The Lucrative Youth-Cult Market:
Studios capitalized on the expanding youth market by embodying the changing 60s values, and by showcasing and reflecting the loss of innocence and the onset of disillusionment in the waning decade's films.
Director Roger Vadim's campy sexploitation science-fiction comedy-fantasy Barbarella (1968) also became a cult film due to Jane Fonda's revealing strip-tease in the film's opening credits. It also set a trend for vinyl knee-high boots, and shocked some with its kinky storyline (including a literal sex 'organ').
More and more young people were attracted - in huge numbers - to theaters in the years 1967-1969, due to the release of previously-mentioned films in the decade:
The pop singing group The Monkees starred in Bob Rafelson's self-indulgent, psychedelic, patch-work classic Head (1968), co-written by Jack Nicholson. Columbia's revolutionary, soundtrack-driven 'outlaw' road film Easy Rider (1969), a modern-day, youth-oriented tale made independently, cheaply, and informally, starred co-writer/director Dennis Hopper (as Billy) and second-generation star Peter Fonda (as Wyatt) on a surrealistic hippie odyssey that crossed paths with a boozy lawyer (Jack Nicholson). Earlier in the mid 1960s, Roger Corman (and his studio AIP) produced one of his most successful B-movies - the outlaw biker film The Wild Angels (1966), with Peter Fonda as one of its stars.
The documentary-style grandfather of all rock-concert films, Michael Wadleigh's Woodstock (1970), filmed on-location in upstate New York, chronicled the counter-cultural "happening" at the now-legendary 1969 concert. One little-known fact: it was edited by future film-maker Martin Scorsese. [David and Albert Maysles' disturbing, R-rated documentary Gimme Shelter (1970) of the free 1969 Altamont (California) Rolling Stones concert presented the violent underbelly of the youth culture and rock concert phenomenon.] These films illustrated the influence of counter-cultural younger audiences on changing tastes and reflected the strength of the youth movement.
Daring Films in the 60s:
As film censorship was slowly being abolished in the US, a new freedom of language, subject matter and permissiveness was expressed in film, with more explicit treatments of sex and violence. In 1960, the Best Film Oscar went to Billy Wilder's The Apartment (1960) about an ambitious junior corporate worker (Jack Lemmon) who loaned out his apartment as a love nest to the corporation's senior executives for sexual encounters. The corporate ladder-climbing employee was shocked when he learned that his elevator operator/girlfriend (Shirley MacLaine) was also one of the boss' victims. The film skewered the success-oriented decade of the 1950s and was regarded as somewhat risque at the time, but considered tame by the end of the 1960s. Jack Lemmon also starred as an alcoholic businessman with his boozing wife Lee Remick in Days of Wine and Roses (1962), noted for Henry Mancini's Oscar-winning title song.
Another daring drama at the time was the glossy screen adaptation of John O'Hara's novel Butterfield 8 (1960) in which Elizabeth Taylor won her first Best Actress Award as an amoral, high-priced call girl in New York City. Italian director Federico Fellini's risque masterpiece La Dolce Vita (1960) (translated "The Sweet Life"), that marked the end of his Neo-Realistic period, starred Marcello Mastrioanni as a decadent society playboy and gossip columnist who pursued statuesque and busty film star Anita Ekberg to the Trevi Fountain.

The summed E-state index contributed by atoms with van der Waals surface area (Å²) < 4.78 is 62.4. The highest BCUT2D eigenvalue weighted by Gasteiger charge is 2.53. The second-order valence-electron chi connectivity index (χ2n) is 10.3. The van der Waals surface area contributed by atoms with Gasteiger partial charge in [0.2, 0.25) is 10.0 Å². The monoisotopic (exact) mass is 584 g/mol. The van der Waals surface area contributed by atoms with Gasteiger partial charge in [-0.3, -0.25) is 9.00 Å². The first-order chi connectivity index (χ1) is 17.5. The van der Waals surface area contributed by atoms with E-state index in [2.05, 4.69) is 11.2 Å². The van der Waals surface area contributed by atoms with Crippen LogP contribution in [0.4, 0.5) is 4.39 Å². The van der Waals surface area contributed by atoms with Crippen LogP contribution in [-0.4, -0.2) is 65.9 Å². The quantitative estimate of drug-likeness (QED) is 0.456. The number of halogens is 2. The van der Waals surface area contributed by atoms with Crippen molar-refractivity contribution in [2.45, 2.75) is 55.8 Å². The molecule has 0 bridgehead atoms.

British director Michael Powell's daring and controversial psychological thriller about voyeurism, Peeping Tom (1960, UK), was criticized at the time of its release for being creepy, sick, perverse, and obscene, but since then has been re-evaluated and considered one of cinema's masterpieces. Director Elia Kazan's Splendor in the Grass (1961), a passionate love story between two high-school students in a small Kansas town, featured Hollywood's first on-screen, open-mouthed kiss and censored nudity of its young female star Natalie Wood in a bathtub as she screamed to her mother that she wasn't spoiled. It was also the first film for Warren Beatty and Sandy Dennis.
To Kill a Mockingbird (1962) was a top-notch adaptation of Harper Lee's novel about a 1930s small-town, widowed southern lawyer (Oscar-winning Gregory Peck as Atticus Finch), with two children (Scout and Jem), who defended a falsely-accused black man against charges of the rape of a white woman - mixing two controversial topics (racism and rape). Two films in 1962 pushed for more explicit themes: Stanley Kubrick's Lolita (1962) dealt with the sensitive topic of pedophilia, and producer/director Otto Preminger's political-courtroom drama Advise and Consent (1962) involved homosexuality.
Sidney Lumet's mainstream, socially-conscious melodrama about a Spanish Harlem Jewish shop owner - The Pawnbroker (1965) included a landmark scene of a woman undressing and baring her breasts - an integral component of the plot. The film was granted a Production Code seal, the first for a mainstream film containing nudity, beginning a trend toward nudity in other 60s American films. In 1967, a number of mainstream films helped spur the development of a ratings system, with their excessive amounts of explicit profanity and sexuality. Two films claimed to be the first film to use the four-letter F word: director Joseph Strick's Ulysses (1967) and Michael Winner's I'll Never Forget What's'isname (1967, UK) (i.e., "Get out of here, you f--king bastard!", spoken by actress Marianne Faithfull as Josie) The latter also included a scene that implied oral sex between Oliver Reed and Carol White, as did Charlie Bubbles (1967).